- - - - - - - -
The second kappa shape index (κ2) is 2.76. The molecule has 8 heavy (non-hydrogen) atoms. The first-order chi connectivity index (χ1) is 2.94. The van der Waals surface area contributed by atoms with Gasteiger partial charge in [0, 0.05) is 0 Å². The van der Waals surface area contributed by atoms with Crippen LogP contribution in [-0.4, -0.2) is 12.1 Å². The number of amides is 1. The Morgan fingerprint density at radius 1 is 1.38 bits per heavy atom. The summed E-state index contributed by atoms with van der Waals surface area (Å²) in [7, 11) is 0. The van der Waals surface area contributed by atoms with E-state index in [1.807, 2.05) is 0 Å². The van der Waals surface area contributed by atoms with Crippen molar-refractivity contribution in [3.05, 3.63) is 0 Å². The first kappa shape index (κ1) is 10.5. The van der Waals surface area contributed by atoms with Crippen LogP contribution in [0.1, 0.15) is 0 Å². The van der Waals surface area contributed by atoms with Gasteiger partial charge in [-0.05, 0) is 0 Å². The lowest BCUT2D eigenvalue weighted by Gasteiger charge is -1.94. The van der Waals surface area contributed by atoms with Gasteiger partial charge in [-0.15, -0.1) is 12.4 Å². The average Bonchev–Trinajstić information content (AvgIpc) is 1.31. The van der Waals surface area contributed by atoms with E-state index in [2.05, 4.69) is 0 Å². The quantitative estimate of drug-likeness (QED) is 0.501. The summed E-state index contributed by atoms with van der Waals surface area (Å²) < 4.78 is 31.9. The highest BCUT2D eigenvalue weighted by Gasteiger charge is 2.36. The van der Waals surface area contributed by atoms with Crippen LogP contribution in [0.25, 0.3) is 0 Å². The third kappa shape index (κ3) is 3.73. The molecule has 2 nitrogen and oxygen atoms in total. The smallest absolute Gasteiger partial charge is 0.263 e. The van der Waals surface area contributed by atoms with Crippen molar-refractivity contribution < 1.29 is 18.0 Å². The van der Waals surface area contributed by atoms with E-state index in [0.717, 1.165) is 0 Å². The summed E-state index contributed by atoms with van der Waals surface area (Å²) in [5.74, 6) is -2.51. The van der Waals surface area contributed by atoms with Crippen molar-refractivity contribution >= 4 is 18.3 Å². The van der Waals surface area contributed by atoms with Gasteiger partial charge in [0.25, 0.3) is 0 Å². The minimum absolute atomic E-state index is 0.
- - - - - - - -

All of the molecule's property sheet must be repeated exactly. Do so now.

The second kappa shape index (κ2) is 2.76. The molecule has 8 heavy (non-hydrogen) atoms. The first-order chi connectivity index (χ1) is 2.94. The van der Waals surface area contributed by atoms with Gasteiger partial charge in [0, 0.05) is 0 Å². The van der Waals surface area contributed by atoms with Crippen LogP contribution in [-0.4, -0.2) is 12.1 Å². The number of amides is 1. The Morgan fingerprint density at radius 1 is 1.38 bits per heavy atom. The summed E-state index contributed by atoms with van der Waals surface area (Å²) in [7, 11) is 0. The van der Waals surface area contributed by atoms with E-state index in [1.807, 2.05) is 0 Å². The van der Waals surface area contributed by atoms with Crippen molar-refractivity contribution in [3.05, 3.63) is 0 Å². The first kappa shape index (κ1) is 10.5. The van der Waals surface area contributed by atoms with Crippen LogP contribution in [0.1, 0.15) is 0 Å². The van der Waals surface area contributed by atoms with Gasteiger partial charge in [-0.05, 0) is 0 Å². The lowest BCUT2D eigenvalue weighted by Gasteiger charge is -1.94. The van der Waals surface area contributed by atoms with Gasteiger partial charge in [-0.15, -0.1) is 12.4 Å². The average Bonchev–Trinajstić information content (AvgIpc) is 1.31. The van der Waals surface area contributed by atoms with E-state index in [2.05, 4.69) is 0 Å². The quantitative estimate of drug-likeness (QED) is 0.501. The summed E-state index contributed by atoms with van der Waals surface area (Å²) < 4.78 is 31.9. The highest BCUT2D eigenvalue weighted by Gasteiger charge is 2.36. The van der Waals surface area contributed by atoms with Crippen LogP contribution in [0.25, 0.3) is 0 Å². The third kappa shape index (κ3) is 3.73. The molecule has 2 nitrogen and oxygen atoms in total. The smallest absolute Gasteiger partial charge is 0.263 e. The van der Waals surface area contributed by atoms with Crippen molar-refractivity contribution < 1.29 is 18.0 Å². The van der Waals surface area contributed by atoms with E-state index in [0.717, 1.165) is 0 Å². The summed E-state index contributed by atoms with van der Waals surface area (Å²) in [5.74, 6) is -2.51. The van der Waals surface area contributed by atoms with Crippen molar-refractivity contribution >= 4 is 18.3 Å². The van der Waals surface area contributed by atoms with Gasteiger partial charge in [0.25, 0.3) is 0 Å². The minimum absolute atomic E-state index is 0.